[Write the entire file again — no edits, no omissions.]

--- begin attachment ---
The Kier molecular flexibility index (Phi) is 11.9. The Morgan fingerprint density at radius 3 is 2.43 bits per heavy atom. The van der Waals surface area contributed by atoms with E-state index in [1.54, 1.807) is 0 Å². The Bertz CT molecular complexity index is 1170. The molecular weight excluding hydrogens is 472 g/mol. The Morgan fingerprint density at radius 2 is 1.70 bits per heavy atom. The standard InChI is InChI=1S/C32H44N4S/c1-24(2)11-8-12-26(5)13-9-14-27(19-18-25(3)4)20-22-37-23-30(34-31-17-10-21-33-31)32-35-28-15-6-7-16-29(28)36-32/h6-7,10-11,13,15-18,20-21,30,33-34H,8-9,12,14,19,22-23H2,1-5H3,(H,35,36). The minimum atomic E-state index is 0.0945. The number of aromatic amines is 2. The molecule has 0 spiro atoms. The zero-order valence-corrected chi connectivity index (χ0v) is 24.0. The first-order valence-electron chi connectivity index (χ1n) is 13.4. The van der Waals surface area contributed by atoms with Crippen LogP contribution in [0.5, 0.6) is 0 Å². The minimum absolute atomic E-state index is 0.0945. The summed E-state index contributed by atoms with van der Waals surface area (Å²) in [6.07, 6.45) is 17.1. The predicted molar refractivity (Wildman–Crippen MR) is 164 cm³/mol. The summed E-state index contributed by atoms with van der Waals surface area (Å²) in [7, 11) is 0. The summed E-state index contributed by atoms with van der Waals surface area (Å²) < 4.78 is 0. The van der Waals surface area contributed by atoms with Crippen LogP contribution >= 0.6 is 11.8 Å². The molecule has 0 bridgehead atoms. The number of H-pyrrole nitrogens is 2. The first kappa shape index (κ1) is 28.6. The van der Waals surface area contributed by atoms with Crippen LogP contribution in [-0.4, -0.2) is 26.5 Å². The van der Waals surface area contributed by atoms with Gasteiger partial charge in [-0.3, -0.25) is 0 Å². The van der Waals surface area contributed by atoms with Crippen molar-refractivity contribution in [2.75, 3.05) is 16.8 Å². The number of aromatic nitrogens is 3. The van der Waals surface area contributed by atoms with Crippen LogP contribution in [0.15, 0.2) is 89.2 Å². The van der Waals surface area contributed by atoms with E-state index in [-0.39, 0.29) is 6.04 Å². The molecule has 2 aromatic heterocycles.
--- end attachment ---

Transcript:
The Kier molecular flexibility index (Phi) is 11.9. The Morgan fingerprint density at radius 3 is 2.43 bits per heavy atom. The van der Waals surface area contributed by atoms with E-state index in [1.54, 1.807) is 0 Å². The Bertz CT molecular complexity index is 1170. The molecular weight excluding hydrogens is 472 g/mol. The Morgan fingerprint density at radius 2 is 1.70 bits per heavy atom. The standard InChI is InChI=1S/C32H44N4S/c1-24(2)11-8-12-26(5)13-9-14-27(19-18-25(3)4)20-22-37-23-30(34-31-17-10-21-33-31)32-35-28-15-6-7-16-29(28)36-32/h6-7,10-11,13,15-18,20-21,30,33-34H,8-9,12,14,19,22-23H2,1-5H3,(H,35,36). The minimum atomic E-state index is 0.0945. The number of aromatic amines is 2. The molecule has 0 spiro atoms. The zero-order valence-corrected chi connectivity index (χ0v) is 24.0. The first-order valence-electron chi connectivity index (χ1n) is 13.4. The van der Waals surface area contributed by atoms with Crippen LogP contribution in [0.5, 0.6) is 0 Å². The minimum absolute atomic E-state index is 0.0945. The summed E-state index contributed by atoms with van der Waals surface area (Å²) in [6.07, 6.45) is 17.1. The predicted molar refractivity (Wildman–Crippen MR) is 164 cm³/mol. The summed E-state index contributed by atoms with van der Waals surface area (Å²) in [7, 11) is 0. The summed E-state index contributed by atoms with van der Waals surface area (Å²) < 4.78 is 0. The van der Waals surface area contributed by atoms with Crippen LogP contribution >= 0.6 is 11.8 Å². The molecule has 0 bridgehead atoms. The number of H-pyrrole nitrogens is 2. The first kappa shape index (κ1) is 28.6. The van der Waals surface area contributed by atoms with Crippen LogP contribution in [-0.4, -0.2) is 26.5 Å². The van der Waals surface area contributed by atoms with Gasteiger partial charge in [-0.3, -0.25) is 0 Å². The van der Waals surface area contributed by atoms with Crippen molar-refractivity contribution in [2.75, 3.05) is 16.8 Å². The number of aromatic nitrogens is 3. The van der Waals surface area contributed by atoms with Crippen LogP contribution in [0.15, 0.2) is 89.2 Å². The van der Waals surface area contributed by atoms with E-state index in [-0.39, 0.29) is 6.04 Å². The molecule has 2 aromatic heterocycles.